QC’s University Admissions Specialist, Eddie Pan, shares valuable insights on the Electronic and Electrical Engineering programme offered by Imperial College London. Eddie was educated at Imperial from 2018 to 2022. He has guided over 20 high school students in their college applications and has in-depth knowledge of the key academic and non-academic requirements of college applications.

Qn: What subjects did you do at high school (e.g:IB/A Level/AP etc)and how did you score?

Ans: I studied for the IB Diploma Programme at ACS Independent.  I took Physics, Chemistry, Mathematics as my Higher level subjects. I got 7 on mathematics and physics and an overall IB score of 44.

Ans: I participated in Student Council. I was a Student Councilor and Class Chairperson.

Ans:

1. Why Electrical and Electronic Engineering?
At a young age, I became mesmerized by electricity during my Physics lessons. I wanted to do more than just setting up circuits. I needed to go further than what an electrician might do, as I wanted to be able to create pioneering products that run on electricity, or design complex electrical control systems that are of industry standards, or equipment that efficiently distributes electrical energy.

2. What Are the Main Types of Electric Current?
The main types of electric current are AC (Alternating current) and DC (Direct current). In direct current (DC), the electric charge (current) only flows in one direction. Electric charge in alternating current (AC) changes direction periodically.

3. Define Inductance and Capacitance.
Capacitance is the amount of charge that is stored inside a capacitor at a given voltage while inductance is the property of a coil to resist any changes in electric current flowing through it.

4. Graph y= sinc x. (Desmos)

5. What are your future career goals after university?
I aspire to be an electrical engineer in the future. I am interested to be an expert in the machine learning field, hence I hope to be able to develop my expertise in this area in university. Machine learning being a type of artificial intelligence has been increasingly more accurate at predicting outcomes without being explicitly programmed to do so has gained traction over the years and in different fields. I hope to develop new machine learning algorithms and contribute to the advancement of the latest technologies.

Qn: How does the workload of university compare with IB/A Levels?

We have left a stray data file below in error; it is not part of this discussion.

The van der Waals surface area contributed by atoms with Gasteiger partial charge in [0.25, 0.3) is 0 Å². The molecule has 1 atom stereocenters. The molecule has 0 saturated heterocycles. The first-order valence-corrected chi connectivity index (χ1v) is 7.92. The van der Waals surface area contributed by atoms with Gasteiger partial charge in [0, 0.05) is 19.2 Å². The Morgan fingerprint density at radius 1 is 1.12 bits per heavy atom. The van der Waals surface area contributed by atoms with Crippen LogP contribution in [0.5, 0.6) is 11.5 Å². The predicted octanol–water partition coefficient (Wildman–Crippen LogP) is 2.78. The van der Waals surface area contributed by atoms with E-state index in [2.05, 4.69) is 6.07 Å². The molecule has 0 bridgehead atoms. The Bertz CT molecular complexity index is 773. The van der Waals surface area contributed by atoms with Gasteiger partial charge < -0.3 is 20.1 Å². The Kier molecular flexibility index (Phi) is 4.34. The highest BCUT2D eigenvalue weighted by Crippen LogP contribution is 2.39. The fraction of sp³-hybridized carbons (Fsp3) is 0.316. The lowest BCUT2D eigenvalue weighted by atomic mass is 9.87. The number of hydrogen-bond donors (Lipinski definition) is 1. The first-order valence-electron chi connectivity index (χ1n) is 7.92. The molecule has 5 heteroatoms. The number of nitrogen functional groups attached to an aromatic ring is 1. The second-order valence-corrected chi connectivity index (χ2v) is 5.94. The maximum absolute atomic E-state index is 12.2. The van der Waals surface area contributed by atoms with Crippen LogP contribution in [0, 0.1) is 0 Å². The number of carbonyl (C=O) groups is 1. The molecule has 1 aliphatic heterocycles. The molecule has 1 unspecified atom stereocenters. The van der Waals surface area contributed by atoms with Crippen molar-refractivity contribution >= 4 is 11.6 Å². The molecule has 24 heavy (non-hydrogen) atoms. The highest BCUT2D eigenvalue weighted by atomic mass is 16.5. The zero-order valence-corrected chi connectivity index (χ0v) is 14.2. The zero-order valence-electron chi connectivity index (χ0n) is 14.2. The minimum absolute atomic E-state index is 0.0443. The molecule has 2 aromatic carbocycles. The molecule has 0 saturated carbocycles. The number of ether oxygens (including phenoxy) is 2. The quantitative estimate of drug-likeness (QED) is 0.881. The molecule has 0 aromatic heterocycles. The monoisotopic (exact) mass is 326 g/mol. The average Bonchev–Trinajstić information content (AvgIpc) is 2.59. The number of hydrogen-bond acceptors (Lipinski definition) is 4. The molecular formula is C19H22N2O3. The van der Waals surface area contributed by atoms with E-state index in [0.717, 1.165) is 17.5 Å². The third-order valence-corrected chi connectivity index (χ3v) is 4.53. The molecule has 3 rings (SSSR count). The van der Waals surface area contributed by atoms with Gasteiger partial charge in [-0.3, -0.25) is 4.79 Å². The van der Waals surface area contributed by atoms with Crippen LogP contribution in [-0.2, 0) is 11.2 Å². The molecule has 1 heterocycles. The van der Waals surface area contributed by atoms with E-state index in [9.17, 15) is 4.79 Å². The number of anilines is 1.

Ans: The workload at Imperial is much higher than the IB coursework. The lecturers often go through the content very quickly and expect you to catch up and self-read. However, with a lot of determination and perseverance, almost all students will be able to keep up with the programme. Very few (less than 5) fail the year.

Qn: How did you decide on your final university? Did you get offers elsewhere?

Ans: I decided on Imperial because of the fact that it is based in a big and large city like London. I did get offers like Edinburgh and Manchester, but decided that they were not for me as I preferred a city campus.

Qn: What is the cost of Living and cost of school fees for the entire duration of the undergraduate degree?

Ans: Cost of living in London is expected to be higher in London. Per year, the cost is to be expected to spend around 18000 pounds for accommodation, food, travel and entertainment excluding school fees, which is around 35000 pounds per academic year.

Qn: How is the teaching and learning work in your school? Are the faculty accessible?

Ans: There is a high workload at Imperial. However, with proper time management as well as good self-discipline, I am confident that you can succeed. Faculty are accessible, but it is recommended that you book an appointment with them in advance as they are often busy and have many commitments.

Qn: How large is the cohort for your courses? How many Singaporeans are there?

Ans: There are 150+ cohorts, but this varies depending on the course. Less than 5 Singaporeans per batch.

Qn: Are people very competitive academically? How many exams are there in a year? What happens if one fails the year?

Ans: Imperial College is one of the top 10 universities in the world, students at Imperial are extremely bright and generally do well academically. There is bound to be competition in an academic setting, but Imperial students are generally helpful as long as you ask. There are 4 exams in Year 1, to be taken in the summer term, in the months of April and May. If one fails the year, you may be given the chance to resit the modules, depending on how badly you failed it or be asked to leave the college.